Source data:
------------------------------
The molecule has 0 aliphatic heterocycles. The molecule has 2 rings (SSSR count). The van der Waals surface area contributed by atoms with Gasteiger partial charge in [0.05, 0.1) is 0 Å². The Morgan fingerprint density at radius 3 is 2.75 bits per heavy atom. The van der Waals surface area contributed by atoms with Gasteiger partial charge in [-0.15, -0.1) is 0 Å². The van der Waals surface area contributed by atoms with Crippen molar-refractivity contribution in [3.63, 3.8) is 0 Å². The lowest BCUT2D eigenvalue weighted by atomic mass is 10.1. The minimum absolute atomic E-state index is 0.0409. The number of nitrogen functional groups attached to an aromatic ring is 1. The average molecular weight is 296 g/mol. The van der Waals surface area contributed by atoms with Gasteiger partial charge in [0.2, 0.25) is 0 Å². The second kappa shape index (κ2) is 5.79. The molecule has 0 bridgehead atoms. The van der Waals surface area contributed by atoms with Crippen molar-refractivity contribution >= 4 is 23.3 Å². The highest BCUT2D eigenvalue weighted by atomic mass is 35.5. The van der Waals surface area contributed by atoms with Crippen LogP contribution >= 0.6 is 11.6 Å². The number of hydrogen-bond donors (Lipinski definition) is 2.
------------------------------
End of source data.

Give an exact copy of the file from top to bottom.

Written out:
The molecule has 0 aliphatic heterocycles. The molecule has 2 rings (SSSR count). The van der Waals surface area contributed by atoms with Gasteiger partial charge in [0.05, 0.1) is 0 Å². The Morgan fingerprint density at radius 3 is 2.75 bits per heavy atom. The van der Waals surface area contributed by atoms with Gasteiger partial charge in [-0.15, -0.1) is 0 Å². The van der Waals surface area contributed by atoms with Crippen molar-refractivity contribution in [3.63, 3.8) is 0 Å². The lowest BCUT2D eigenvalue weighted by atomic mass is 10.1. The minimum absolute atomic E-state index is 0.0409. The number of nitrogen functional groups attached to an aromatic ring is 1. The average molecular weight is 296 g/mol. The van der Waals surface area contributed by atoms with Gasteiger partial charge in [0.2, 0.25) is 0 Å². The second kappa shape index (κ2) is 5.79. The molecule has 0 bridgehead atoms. The van der Waals surface area contributed by atoms with Crippen molar-refractivity contribution >= 4 is 23.3 Å². The highest BCUT2D eigenvalue weighted by atomic mass is 35.5. The van der Waals surface area contributed by atoms with Crippen LogP contribution >= 0.6 is 11.6 Å². The number of hydrogen-bond donors (Lipinski definition) is 2.